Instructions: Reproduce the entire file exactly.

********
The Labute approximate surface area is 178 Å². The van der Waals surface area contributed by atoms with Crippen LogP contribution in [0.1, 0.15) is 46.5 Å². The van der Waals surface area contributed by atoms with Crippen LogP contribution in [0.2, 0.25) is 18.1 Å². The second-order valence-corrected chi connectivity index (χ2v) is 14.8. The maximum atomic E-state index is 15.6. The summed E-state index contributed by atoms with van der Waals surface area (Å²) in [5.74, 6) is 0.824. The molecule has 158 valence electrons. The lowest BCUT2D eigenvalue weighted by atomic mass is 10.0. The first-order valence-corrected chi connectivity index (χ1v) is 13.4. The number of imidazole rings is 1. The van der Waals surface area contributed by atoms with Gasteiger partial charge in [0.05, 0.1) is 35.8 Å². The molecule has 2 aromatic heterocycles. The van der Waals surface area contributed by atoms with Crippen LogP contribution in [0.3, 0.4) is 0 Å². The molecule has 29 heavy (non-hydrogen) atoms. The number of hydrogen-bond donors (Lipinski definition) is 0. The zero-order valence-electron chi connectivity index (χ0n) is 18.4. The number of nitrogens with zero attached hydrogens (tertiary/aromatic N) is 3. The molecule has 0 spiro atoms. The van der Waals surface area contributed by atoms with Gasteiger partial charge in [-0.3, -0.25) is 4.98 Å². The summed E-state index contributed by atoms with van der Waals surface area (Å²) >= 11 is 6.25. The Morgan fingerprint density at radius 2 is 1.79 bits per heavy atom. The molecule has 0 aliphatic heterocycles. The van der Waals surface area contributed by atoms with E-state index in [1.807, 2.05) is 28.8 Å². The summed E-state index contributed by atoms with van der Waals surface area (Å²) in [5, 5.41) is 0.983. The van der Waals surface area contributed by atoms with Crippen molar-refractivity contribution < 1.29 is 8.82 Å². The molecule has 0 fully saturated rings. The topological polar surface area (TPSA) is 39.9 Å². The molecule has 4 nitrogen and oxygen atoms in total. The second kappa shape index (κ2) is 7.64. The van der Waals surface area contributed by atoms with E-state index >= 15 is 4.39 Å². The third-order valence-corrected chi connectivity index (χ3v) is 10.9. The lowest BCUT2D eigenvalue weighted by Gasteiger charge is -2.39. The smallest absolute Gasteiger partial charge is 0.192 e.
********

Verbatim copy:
The Labute approximate surface area is 178 Å². The van der Waals surface area contributed by atoms with Crippen LogP contribution in [0.1, 0.15) is 46.5 Å². The van der Waals surface area contributed by atoms with Crippen LogP contribution in [0.2, 0.25) is 18.1 Å². The second-order valence-corrected chi connectivity index (χ2v) is 14.8. The maximum atomic E-state index is 15.6. The summed E-state index contributed by atoms with van der Waals surface area (Å²) in [5.74, 6) is 0.824. The molecule has 158 valence electrons. The lowest BCUT2D eigenvalue weighted by atomic mass is 10.0. The first-order valence-corrected chi connectivity index (χ1v) is 13.4. The number of imidazole rings is 1. The van der Waals surface area contributed by atoms with Gasteiger partial charge in [0.05, 0.1) is 35.8 Å². The molecule has 2 aromatic heterocycles. The van der Waals surface area contributed by atoms with Crippen LogP contribution in [0.3, 0.4) is 0 Å². The molecule has 29 heavy (non-hydrogen) atoms. The number of hydrogen-bond donors (Lipinski definition) is 0. The zero-order valence-electron chi connectivity index (χ0n) is 18.4. The number of nitrogens with zero attached hydrogens (tertiary/aromatic N) is 3. The molecule has 0 spiro atoms. The van der Waals surface area contributed by atoms with Gasteiger partial charge in [-0.3, -0.25) is 4.98 Å². The summed E-state index contributed by atoms with van der Waals surface area (Å²) >= 11 is 6.25. The Morgan fingerprint density at radius 2 is 1.79 bits per heavy atom. The molecule has 0 aliphatic heterocycles. The van der Waals surface area contributed by atoms with E-state index in [1.807, 2.05) is 28.8 Å². The summed E-state index contributed by atoms with van der Waals surface area (Å²) in [5, 5.41) is 0.983. The van der Waals surface area contributed by atoms with Crippen molar-refractivity contribution < 1.29 is 8.82 Å². The molecule has 0 fully saturated rings. The topological polar surface area (TPSA) is 39.9 Å². The molecule has 4 nitrogen and oxygen atoms in total. The second kappa shape index (κ2) is 7.64. The van der Waals surface area contributed by atoms with E-state index >= 15 is 4.39 Å². The third-order valence-corrected chi connectivity index (χ3v) is 10.9. The lowest BCUT2D eigenvalue weighted by Gasteiger charge is -2.39. The smallest absolute Gasteiger partial charge is 0.192 e.